The administrative policy of the Canada Revenue Agency (CRA) with respect to charities has been that no more than 10% of a registered charity’s resources can be allocated to non-partisan political activity. Where the CRA views a charity as having exceeded that threshold it may impose sanctions, up to and including revocation of a charity’s charitable registration status.


Two quarterly newsletters have been added—one dealing with personal issues, and one dealing with corporate issues.


Home renovations are big business right now in Canada, as many homeowners opt to make changes and/or additions to their current residences rather than try to find a new home in the current real estate market. And, while the cost of renovating one’s home is usually considered a personal expense which doesn’t qualify for any tax credit or deduction, starting this year there is an exception to that rule.


By the time this summer reached the halfway mark, most Canadian taxpayers had filed a tax return for 2015, received a Notice of Assessment with respect to that return, and considered that their income tax obligations for this year were complete. For a significant number of those taxpayers, however, the filing of that return will trigger the issuance of a 2016 Tax Instalment Reminder from the Canada Revenue Agency (CRA), and that reminder will show up in their mailboxes sometime during the month of August. On that form, the CRA will suggest to the recipient that he or she should make instalment payments of income tax on September 15 and December 15, 2016, and will identify the amount which should be paid on each date.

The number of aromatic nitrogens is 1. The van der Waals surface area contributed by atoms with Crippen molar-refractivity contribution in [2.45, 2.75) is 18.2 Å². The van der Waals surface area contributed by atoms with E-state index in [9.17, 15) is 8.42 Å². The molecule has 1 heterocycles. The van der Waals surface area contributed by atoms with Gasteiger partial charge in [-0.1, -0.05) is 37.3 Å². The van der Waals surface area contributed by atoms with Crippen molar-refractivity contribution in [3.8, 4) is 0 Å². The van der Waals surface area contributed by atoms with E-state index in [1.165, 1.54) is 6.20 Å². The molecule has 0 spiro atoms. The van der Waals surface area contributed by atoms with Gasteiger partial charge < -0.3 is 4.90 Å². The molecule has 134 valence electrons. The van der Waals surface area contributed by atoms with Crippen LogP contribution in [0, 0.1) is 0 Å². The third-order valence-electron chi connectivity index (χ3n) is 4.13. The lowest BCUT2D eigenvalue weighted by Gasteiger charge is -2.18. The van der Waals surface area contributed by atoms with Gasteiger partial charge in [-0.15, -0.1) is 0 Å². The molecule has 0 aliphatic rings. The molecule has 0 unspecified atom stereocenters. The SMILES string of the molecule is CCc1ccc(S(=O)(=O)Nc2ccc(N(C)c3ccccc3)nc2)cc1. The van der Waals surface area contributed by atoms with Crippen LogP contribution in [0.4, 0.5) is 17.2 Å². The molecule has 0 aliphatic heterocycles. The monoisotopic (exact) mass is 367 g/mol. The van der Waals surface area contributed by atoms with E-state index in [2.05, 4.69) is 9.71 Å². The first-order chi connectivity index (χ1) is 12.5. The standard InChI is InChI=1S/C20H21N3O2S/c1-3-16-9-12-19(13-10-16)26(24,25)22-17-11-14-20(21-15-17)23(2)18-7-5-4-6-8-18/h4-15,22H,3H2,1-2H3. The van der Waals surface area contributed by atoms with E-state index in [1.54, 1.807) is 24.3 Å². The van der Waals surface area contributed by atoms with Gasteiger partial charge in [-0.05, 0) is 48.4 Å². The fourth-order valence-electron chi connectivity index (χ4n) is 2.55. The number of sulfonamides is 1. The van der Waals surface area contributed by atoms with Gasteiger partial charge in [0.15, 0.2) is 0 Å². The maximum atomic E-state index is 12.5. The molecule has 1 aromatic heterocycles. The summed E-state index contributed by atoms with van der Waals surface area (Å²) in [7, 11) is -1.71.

As the summer starts to wind down, both students returning this fall to their post-secondary institutions and those just starting post-secondary education must focus on the details of the upcoming school year: finding a place to live, choosing courses, and — perhaps most important — arranging payment of tuition and other education-related bills.


For most of the year, taxpayers live quite happily without any contact with the Canada Revenue Agency (CRA). During and just following tax filing season, however, such contact is routine – tax returns must be filed, Notices of Assessment are received from the CRA and, on occasion, the CRA will contact a taxpayer seeking clarification of income amounts reported or documentation of  deductions or credits claimed on the annual return. Consequently, it wouldn’t necessarily strike taxpayers as unusual to be contacted by the CRA with a message that a tax amount is owed or, more happily, that the taxpayer is owed a refund by the Agency. Consequently, it’s the perfect time for scam artists posing as representatives of the CRA to seize the opportunity to defraud taxpayers.